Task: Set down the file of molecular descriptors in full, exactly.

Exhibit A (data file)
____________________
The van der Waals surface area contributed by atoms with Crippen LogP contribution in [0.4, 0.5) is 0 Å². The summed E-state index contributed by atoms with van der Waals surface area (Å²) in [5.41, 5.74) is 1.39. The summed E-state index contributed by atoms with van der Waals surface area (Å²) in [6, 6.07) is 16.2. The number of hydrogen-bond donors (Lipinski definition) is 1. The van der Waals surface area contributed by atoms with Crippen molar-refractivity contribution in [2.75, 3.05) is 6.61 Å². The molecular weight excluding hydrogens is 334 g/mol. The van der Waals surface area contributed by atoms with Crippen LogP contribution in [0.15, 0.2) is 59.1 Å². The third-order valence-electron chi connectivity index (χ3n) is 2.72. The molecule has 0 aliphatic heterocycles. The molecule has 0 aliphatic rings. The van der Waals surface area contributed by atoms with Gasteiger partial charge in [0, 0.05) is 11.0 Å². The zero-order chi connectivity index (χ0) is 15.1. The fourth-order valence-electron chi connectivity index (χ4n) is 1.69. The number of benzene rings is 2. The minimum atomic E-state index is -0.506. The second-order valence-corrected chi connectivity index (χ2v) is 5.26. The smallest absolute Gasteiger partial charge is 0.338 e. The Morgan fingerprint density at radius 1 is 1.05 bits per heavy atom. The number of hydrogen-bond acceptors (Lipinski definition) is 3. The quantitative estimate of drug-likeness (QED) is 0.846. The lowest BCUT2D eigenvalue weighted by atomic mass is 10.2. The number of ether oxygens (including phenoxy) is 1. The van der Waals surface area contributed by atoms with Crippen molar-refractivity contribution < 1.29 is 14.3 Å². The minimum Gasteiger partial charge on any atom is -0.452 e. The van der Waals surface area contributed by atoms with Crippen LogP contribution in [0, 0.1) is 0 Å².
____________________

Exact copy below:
The van der Waals surface area contributed by atoms with Crippen LogP contribution in [0.4, 0.5) is 0 Å². The summed E-state index contributed by atoms with van der Waals surface area (Å²) in [5.41, 5.74) is 1.39. The summed E-state index contributed by atoms with van der Waals surface area (Å²) in [6, 6.07) is 16.2. The number of hydrogen-bond donors (Lipinski definition) is 1. The van der Waals surface area contributed by atoms with Crippen molar-refractivity contribution in [2.75, 3.05) is 6.61 Å². The molecular weight excluding hydrogens is 334 g/mol. The van der Waals surface area contributed by atoms with Crippen LogP contribution in [0.15, 0.2) is 59.1 Å². The third-order valence-electron chi connectivity index (χ3n) is 2.72. The molecule has 0 aliphatic heterocycles. The molecule has 0 aliphatic rings. The van der Waals surface area contributed by atoms with Gasteiger partial charge in [0, 0.05) is 11.0 Å². The zero-order chi connectivity index (χ0) is 15.1. The fourth-order valence-electron chi connectivity index (χ4n) is 1.69. The number of benzene rings is 2. The minimum atomic E-state index is -0.506. The second-order valence-corrected chi connectivity index (χ2v) is 5.26. The smallest absolute Gasteiger partial charge is 0.338 e. The Morgan fingerprint density at radius 1 is 1.05 bits per heavy atom. The number of hydrogen-bond acceptors (Lipinski definition) is 3. The quantitative estimate of drug-likeness (QED) is 0.846. The lowest BCUT2D eigenvalue weighted by atomic mass is 10.2. The number of ether oxygens (including phenoxy) is 1. The van der Waals surface area contributed by atoms with Crippen molar-refractivity contribution < 1.29 is 14.3 Å². The minimum Gasteiger partial charge on any atom is -0.452 e. The van der Waals surface area contributed by atoms with Crippen LogP contribution in [0, 0.1) is 0 Å².